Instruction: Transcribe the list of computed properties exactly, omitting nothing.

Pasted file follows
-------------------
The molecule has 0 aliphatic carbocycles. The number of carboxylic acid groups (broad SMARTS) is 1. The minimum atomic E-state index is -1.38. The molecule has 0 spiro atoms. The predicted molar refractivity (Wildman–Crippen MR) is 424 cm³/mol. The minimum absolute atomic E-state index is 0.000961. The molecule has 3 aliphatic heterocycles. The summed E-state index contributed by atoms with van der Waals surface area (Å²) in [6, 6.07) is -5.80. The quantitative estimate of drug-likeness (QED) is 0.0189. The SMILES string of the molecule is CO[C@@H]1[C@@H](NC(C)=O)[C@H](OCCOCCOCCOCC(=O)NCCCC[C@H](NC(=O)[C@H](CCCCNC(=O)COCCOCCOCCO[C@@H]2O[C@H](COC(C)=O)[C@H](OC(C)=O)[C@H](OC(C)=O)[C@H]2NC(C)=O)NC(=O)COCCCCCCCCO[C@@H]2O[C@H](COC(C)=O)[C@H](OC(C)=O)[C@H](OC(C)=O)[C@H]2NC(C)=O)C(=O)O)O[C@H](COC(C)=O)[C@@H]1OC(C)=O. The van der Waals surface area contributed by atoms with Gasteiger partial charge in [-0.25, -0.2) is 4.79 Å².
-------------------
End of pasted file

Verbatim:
The molecule has 0 aliphatic carbocycles. The number of carboxylic acid groups (broad SMARTS) is 1. The minimum atomic E-state index is -1.38. The molecule has 0 spiro atoms. The predicted molar refractivity (Wildman–Crippen MR) is 424 cm³/mol. The minimum absolute atomic E-state index is 0.000961. The molecule has 3 aliphatic heterocycles. The summed E-state index contributed by atoms with van der Waals surface area (Å²) in [6, 6.07) is -5.80. The quantitative estimate of drug-likeness (QED) is 0.0189. The SMILES string of the molecule is CO[C@@H]1[C@@H](NC(C)=O)[C@H](OCCOCCOCCOCC(=O)NCCCC[C@H](NC(=O)[C@H](CCCCNC(=O)COCCOCCOCCO[C@@H]2O[C@H](COC(C)=O)[C@H](OC(C)=O)[C@H](OC(C)=O)[C@H]2NC(C)=O)NC(=O)COCCCCCCCCO[C@@H]2O[C@H](COC(C)=O)[C@H](OC(C)=O)[C@H](OC(C)=O)[C@H]2NC(C)=O)C(=O)O)O[C@H](COC(C)=O)[C@@H]1OC(C)=O. The van der Waals surface area contributed by atoms with Gasteiger partial charge in [-0.25, -0.2) is 4.79 Å².